TEXAS, home of political legends Lyndon Johnson and John Tower,
will be the site of what could be the first major event of the 1992
presidential election, the nation's first "deliberative" opinion
If this new kind of poll is successful, it could lead to
significant reform of the democratic political process, not only in
the United States but in other countries, says the poll's creator.
Next Jan. 17-19, 600 "delegates" will take part in the National
Issues Convention, sponsored by the Public Broadcasting Service and
hosted by the University of Texas at Austin. The delegates will be
brought here, expenses paid by PBS, to participate in a three-day
face-to-face forum with participating presidential candidates of
The randomly selected delegates, whose identities will be kept
secret until the start of the convention, will be divided into two
groups, one of self-identified Democrats, the other Republicans.
Delegates will be polled before the convention to identify issues
of concern to them. After broad issue areas are defined, economic
competitiveness or civil rights, for example, candidates will be
asked to submit position papers on the chosen topics. Delegates will
be sent these materials in advance, so when the convention begins
they will be prepared to question candidates on their views.
At the end of the weekend, delegates will endorse presidential
hopefuls based on both the breadth and depth of support for each
candidate on each issue.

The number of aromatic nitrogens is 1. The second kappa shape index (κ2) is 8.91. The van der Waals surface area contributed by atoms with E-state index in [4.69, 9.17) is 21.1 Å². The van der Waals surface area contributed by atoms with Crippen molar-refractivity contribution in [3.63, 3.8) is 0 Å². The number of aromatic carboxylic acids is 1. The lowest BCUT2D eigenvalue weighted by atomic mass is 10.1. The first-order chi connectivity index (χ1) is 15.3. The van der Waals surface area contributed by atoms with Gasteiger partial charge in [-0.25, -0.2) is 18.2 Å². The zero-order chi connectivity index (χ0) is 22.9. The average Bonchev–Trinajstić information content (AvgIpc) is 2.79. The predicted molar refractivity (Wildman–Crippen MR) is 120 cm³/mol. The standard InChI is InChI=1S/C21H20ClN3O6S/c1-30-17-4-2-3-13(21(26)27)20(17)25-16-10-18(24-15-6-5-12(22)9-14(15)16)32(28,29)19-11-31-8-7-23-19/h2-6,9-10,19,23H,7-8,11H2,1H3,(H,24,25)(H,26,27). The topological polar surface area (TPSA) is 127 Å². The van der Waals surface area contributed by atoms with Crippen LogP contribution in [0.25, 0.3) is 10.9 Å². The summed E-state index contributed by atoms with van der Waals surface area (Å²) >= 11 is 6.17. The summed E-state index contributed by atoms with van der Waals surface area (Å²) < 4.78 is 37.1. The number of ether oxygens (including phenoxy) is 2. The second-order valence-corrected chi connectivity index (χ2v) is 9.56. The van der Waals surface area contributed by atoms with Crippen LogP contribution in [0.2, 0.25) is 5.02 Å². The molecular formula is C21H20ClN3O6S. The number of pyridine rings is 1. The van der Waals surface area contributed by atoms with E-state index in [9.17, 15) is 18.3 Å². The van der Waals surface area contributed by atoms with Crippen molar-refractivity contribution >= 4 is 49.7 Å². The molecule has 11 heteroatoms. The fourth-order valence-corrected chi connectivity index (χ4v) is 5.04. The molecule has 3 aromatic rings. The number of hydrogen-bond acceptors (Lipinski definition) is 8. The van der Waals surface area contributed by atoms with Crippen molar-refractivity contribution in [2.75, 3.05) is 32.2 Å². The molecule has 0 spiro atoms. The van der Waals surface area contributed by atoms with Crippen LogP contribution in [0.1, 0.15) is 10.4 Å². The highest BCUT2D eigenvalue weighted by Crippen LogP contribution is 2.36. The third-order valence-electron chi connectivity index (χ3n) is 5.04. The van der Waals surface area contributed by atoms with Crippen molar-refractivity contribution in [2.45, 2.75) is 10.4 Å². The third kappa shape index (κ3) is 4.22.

Officials of WETA, the Washington, D.C. PBS station and producer
of the MacNeil/Lehrer NewsHour, were in Austin last Thursday to
announce the event.
Richard Hutton, a WETA co-executive producer, said the
convention, estimated to cost between $3 million and $4 million, is
part of an effort to give greater depth to television coverage of
the presidential race.
"The three days is part of a strategy of trying to focus on
issues as opposed to personalities" of the candidates, Hutton said.
The concept of the deliberative opinion poll belongs to James
Fishkin, chairman of the Department of Government at the University
of Texas at Austin.
Dr. Fishkin says the spread of the political primary solved the
problem of how to distribute political influence equally among the
electorate, but at the expense of substantive, face-to-face
discourse between candidate and voter.
Current political polls try to predict the future based on what
limited information the public can glean from the "filtering
mechanisms of political advertising, shrinking sound bites and
standard stump speeches," Fishkin said. …